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7.  Funerals. Not your own. Not even someone you know. Complete strangers. What could be more environmentally friendly than watching someone go back from whence they came? Don’t pick a cremation. All that smoke ash cannot be good for the environment. Because you are not emotionally involved with the deceased, you’ll be in a much better position than any other single woman at the funeral to make your move on any vulnerable men. And who on earth is going to question your attendance at a funeral?

8.  An environmental rally. Nothing screams sexy more than angry protestors. Imagine the testosterone. You may have to wait for your knight in shining hemp to be released on bail should he be arrested, but he’ll be worth the wait. He loves the planet and all her foibles. Imagine how much he will love you.

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9. The Great Southern Ocean. If you can hang in there with the whales, eventually a group of hunky eco warriors will come down and save you all from the evil spear guns of the Japanese whalers. Don’t, whatever you do, wear a black wet suit. It might, however, get a little chilly. Take a cardigan.

10. Not on the computer. Who ever met someone on the computer? How many trees and brain cells are we killing sitting on these things for hours on end? Get out there. Hug a tree. You never know who might be hugging the other side. OK, so he’s a deranged escaped mental health patient. Go to the next tree.

 While The Global Goddess may have her tongue planted firmly in her cheek about environmentally-friendly ways to find a fella, she takes the issue of the planet, and what we’re doing to it, seriously. We need to learn to love Mother Earth. Check out No Impact Girl at www.noimpactgirl.blogspot.com for some serious ways to do your bit.


A Dating Drought or Menopause?

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SOMEONE please pass the remote control, as I think I’ve hit Menopause. Now, before you all start marvelling at this medical miracle (I know what you’re thinking, how can someone so young and virile reach menopause?), I don’t mean the hot flushes, cranky pants condition. Heck, if that was the barometer, everyone in Brisbane this week would be suffering from the Change of Life. No, I mean the real deal. A protracted pause in men.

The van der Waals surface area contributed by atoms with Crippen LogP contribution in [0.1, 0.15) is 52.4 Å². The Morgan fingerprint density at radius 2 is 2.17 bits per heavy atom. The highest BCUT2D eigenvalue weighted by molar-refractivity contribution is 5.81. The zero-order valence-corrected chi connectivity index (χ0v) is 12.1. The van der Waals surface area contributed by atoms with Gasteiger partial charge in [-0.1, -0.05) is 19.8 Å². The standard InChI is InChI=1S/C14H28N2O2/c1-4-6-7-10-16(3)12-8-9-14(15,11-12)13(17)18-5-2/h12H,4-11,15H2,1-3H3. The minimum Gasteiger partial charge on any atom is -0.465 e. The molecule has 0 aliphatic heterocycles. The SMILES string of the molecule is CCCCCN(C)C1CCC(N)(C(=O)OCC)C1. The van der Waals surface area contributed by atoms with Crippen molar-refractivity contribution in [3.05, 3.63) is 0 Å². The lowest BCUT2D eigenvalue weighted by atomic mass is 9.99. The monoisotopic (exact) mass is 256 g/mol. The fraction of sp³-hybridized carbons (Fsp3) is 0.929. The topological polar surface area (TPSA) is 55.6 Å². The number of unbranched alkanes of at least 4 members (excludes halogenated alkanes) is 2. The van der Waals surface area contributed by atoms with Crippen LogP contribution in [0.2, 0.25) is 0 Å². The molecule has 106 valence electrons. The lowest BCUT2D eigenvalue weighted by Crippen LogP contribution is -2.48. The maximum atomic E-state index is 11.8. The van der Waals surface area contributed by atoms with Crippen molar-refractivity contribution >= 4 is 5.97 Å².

Now, you may be reading this and thinking, so what’s new? It’s not like she’s had any luck on the dating scene in recent centuries. But I mean, there are NO men on the radar. And by this I mean, not even the bad-spellers who think apostrophes are an incorrect ink stain on the page best avoided. Not even the desperate 70 year olds who have finally realised the futility of chasing 20 year olds and have upgraded their search to women in their 40s like me. There’s no one!

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I’ve been trying to console myself with the fact it’s still early January and all those bad spellers are still out west pig shootin and guzzlin Bundy, but now I’m starting to wonder. How many pigs could there be? What if….insert dramatic pause…even the dudes who don’t know the difference between your and you’re or there and their, and may or may not have their front teeth, have finally decided I’m over the hill?

I’ve read all about the real Menopause and it truly fascinates me. Of  most interest, is how bad can it really be? And I refer to the other end of the female reproductive cycle, Menstruation. Now, I lived in utter terror of my first period, largely because I was sold all sorts of horror stories about this, including terrifying tales of being on the softball field one day and litres of blood suddenly gushing out of my body. My best friend at the time, Michelle, told me an equally horrifying fable of her sister having her first period, and at the dinner table that night, her mother announcing to the entire family that “Kathy is a woman now”. Oh. My. God. Dinner and a show.